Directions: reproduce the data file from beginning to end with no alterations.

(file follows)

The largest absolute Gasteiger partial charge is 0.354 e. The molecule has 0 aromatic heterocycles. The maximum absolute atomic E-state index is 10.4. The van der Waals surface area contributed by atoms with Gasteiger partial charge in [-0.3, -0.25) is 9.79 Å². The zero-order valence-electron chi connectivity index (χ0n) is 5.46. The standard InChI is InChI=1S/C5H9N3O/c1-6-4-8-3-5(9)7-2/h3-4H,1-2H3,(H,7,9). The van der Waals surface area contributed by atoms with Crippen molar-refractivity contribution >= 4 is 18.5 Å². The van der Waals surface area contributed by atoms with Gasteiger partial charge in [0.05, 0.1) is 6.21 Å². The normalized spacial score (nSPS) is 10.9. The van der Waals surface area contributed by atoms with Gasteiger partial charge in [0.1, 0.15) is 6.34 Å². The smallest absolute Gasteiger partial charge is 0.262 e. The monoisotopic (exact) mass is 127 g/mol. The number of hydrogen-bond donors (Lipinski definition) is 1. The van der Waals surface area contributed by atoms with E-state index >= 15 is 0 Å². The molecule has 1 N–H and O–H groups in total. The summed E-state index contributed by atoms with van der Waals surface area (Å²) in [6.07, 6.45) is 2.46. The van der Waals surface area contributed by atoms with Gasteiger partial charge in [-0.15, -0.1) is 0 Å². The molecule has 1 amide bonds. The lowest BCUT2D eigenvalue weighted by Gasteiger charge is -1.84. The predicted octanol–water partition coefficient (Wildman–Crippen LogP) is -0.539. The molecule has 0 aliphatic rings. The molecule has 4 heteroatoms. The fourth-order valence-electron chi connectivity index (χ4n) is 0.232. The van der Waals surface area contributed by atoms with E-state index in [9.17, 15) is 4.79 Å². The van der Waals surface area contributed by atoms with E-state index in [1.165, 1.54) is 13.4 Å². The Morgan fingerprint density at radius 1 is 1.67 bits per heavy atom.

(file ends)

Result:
The largest absolute Gasteiger partial charge is 0.354 e. The molecule has 0 aromatic heterocycles. The maximum absolute atomic E-state index is 10.4. The van der Waals surface area contributed by atoms with Gasteiger partial charge in [-0.3, -0.25) is 9.79 Å². The zero-order valence-electron chi connectivity index (χ0n) is 5.46. The standard InChI is InChI=1S/C5H9N3O/c1-6-4-8-3-5(9)7-2/h3-4H,1-2H3,(H,7,9). The van der Waals surface area contributed by atoms with Crippen molar-refractivity contribution >= 4 is 18.5 Å². The van der Waals surface area contributed by atoms with Gasteiger partial charge in [0.05, 0.1) is 6.21 Å². The normalized spacial score (nSPS) is 10.9. The van der Waals surface area contributed by atoms with Gasteiger partial charge in [0.1, 0.15) is 6.34 Å². The smallest absolute Gasteiger partial charge is 0.262 e. The monoisotopic (exact) mass is 127 g/mol. The number of hydrogen-bond donors (Lipinski definition) is 1. The van der Waals surface area contributed by atoms with E-state index >= 15 is 0 Å². The molecule has 1 N–H and O–H groups in total. The summed E-state index contributed by atoms with van der Waals surface area (Å²) in [6.07, 6.45) is 2.46. The van der Waals surface area contributed by atoms with Gasteiger partial charge in [-0.15, -0.1) is 0 Å². The molecule has 1 amide bonds. The lowest BCUT2D eigenvalue weighted by Gasteiger charge is -1.84. The predicted octanol–water partition coefficient (Wildman–Crippen LogP) is -0.539. The molecule has 0 aliphatic rings. The molecule has 4 heteroatoms. The fourth-order valence-electron chi connectivity index (χ4n) is 0.232. The van der Waals surface area contributed by atoms with E-state index in [9.17, 15) is 4.79 Å². The van der Waals surface area contributed by atoms with E-state index in [1.165, 1.54) is 13.4 Å². The Morgan fingerprint density at radius 1 is 1.67 bits per heavy atom.